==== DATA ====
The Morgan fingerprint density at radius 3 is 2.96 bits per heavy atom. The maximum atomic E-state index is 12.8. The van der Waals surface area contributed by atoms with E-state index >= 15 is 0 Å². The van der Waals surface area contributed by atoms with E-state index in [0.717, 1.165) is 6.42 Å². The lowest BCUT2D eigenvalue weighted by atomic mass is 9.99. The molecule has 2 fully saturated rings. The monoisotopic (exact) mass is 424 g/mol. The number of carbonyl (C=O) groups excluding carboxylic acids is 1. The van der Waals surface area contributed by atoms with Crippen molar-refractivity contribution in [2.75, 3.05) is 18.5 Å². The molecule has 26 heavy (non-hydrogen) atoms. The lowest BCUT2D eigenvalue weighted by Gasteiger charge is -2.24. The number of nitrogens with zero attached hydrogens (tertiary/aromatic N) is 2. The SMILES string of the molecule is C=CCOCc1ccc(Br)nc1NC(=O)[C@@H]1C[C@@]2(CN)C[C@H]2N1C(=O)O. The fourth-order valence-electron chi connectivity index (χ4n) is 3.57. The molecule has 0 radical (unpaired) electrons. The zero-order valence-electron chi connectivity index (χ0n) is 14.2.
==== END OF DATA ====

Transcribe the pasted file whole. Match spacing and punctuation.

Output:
The Morgan fingerprint density at radius 3 is 2.96 bits per heavy atom. The maximum atomic E-state index is 12.8. The van der Waals surface area contributed by atoms with E-state index >= 15 is 0 Å². The van der Waals surface area contributed by atoms with E-state index in [0.717, 1.165) is 6.42 Å². The lowest BCUT2D eigenvalue weighted by atomic mass is 9.99. The molecule has 2 fully saturated rings. The monoisotopic (exact) mass is 424 g/mol. The number of carbonyl (C=O) groups excluding carboxylic acids is 1. The van der Waals surface area contributed by atoms with Crippen molar-refractivity contribution in [2.75, 3.05) is 18.5 Å². The molecule has 26 heavy (non-hydrogen) atoms. The lowest BCUT2D eigenvalue weighted by Gasteiger charge is -2.24. The number of nitrogens with zero attached hydrogens (tertiary/aromatic N) is 2. The SMILES string of the molecule is C=CCOCc1ccc(Br)nc1NC(=O)[C@@H]1C[C@@]2(CN)C[C@H]2N1C(=O)O. The fourth-order valence-electron chi connectivity index (χ4n) is 3.57. The molecule has 0 radical (unpaired) electrons. The zero-order valence-electron chi connectivity index (χ0n) is 14.2.